The West Coast was battered by storms last winter, delivering record rainfall from Seattle to San Diego. Reno was no exception, and many of the trails in the surrounding desert saw significant changes as a result of the heavy precipitation. As the landscape dried out and the weather warmed up, we became eager to check out trail conditions and test out the modifications we had performed on our rigs over the winter.
Our group of five rigs headed to Dead Horse Canyon, which is located in the hills to the southeast of Reno. The canyon is 4 miles of nonstop boulders, and once you are on the trail there is no turning back until you reach the exit of the canyon. Fortunately the water from the winter had receded, with some obstacles filled with sand and easier and others completely washed out and nearly impassible.
Everything was going great—until it wasn’t. After five hours we had covered approximately three-quarters of the trail and were making good time, but then one of the Early Broncos quit running. Confronted with our own “dead horse,” the group had to band together to get the rig off the trail. There was no way we could pull the Bronco behind another vehicle, the only option was to get it running again. After making a run into town to grab parts from Summit Racing Equipment, we were able to get the Bronco on the move and made it back to pavement 14 hours after starting Dead Horse Canyon. On the bright side, at least it had stopped snowing a month earlier!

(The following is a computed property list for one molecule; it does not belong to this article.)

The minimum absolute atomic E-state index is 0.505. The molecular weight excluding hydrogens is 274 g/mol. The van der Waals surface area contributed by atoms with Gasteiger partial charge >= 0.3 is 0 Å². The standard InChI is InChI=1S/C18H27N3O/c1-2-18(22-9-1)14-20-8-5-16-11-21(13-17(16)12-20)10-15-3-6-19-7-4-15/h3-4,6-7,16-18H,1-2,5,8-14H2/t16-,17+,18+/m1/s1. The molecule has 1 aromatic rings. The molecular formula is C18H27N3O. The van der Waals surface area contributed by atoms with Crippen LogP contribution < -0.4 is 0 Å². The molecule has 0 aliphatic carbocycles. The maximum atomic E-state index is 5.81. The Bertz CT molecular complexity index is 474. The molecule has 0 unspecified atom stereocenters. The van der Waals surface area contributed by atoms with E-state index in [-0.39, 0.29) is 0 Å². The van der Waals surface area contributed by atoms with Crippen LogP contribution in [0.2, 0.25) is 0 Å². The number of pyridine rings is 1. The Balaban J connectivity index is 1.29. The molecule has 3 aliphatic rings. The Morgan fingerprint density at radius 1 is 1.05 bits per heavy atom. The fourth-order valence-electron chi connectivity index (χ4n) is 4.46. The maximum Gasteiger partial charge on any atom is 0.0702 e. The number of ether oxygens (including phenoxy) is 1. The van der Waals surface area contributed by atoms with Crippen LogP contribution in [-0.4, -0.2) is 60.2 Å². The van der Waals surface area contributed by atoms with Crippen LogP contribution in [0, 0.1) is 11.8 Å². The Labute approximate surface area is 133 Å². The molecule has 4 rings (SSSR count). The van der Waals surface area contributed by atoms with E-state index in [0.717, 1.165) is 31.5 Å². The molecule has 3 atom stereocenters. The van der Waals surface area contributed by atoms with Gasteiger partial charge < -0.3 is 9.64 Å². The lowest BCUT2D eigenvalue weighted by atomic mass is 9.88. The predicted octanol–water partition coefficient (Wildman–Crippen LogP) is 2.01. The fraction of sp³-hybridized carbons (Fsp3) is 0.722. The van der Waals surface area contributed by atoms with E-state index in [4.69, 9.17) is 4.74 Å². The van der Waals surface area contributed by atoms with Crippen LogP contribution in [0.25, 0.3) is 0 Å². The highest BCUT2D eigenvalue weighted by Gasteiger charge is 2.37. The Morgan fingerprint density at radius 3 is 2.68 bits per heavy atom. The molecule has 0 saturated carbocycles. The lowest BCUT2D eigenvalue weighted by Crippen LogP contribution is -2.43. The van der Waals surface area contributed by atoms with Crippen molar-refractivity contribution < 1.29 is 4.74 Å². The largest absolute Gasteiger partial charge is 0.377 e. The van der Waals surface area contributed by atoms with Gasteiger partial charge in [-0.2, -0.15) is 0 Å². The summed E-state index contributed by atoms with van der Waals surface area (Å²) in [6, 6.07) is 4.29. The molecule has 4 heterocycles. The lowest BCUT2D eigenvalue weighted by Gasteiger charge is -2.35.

Jack Peeler slung a Dana 60 front axle and Dana 70 rear axle under his 4Runner to live with the 40-inch Pro Comp Xtreme MT2 tires. Simple leaf springs suspend the axles and provide ample flex and stability on the trail.
Dead Horse Canyon can be run from the top down with gravity assisting you or from the bottom up, as we ran it. In this direction the trail starts out relatively mild and the rocks get larger as you continue upward.
Matt Barnes was a law enforcement officer, talented fabricator, and all around great guy. He lost his battle with cancer in 2013, but his memory lives on through his 4Runner. Barnes’ friend, Alan Johnson, now wheels the Toyota on all of Barnes’ favorite trails.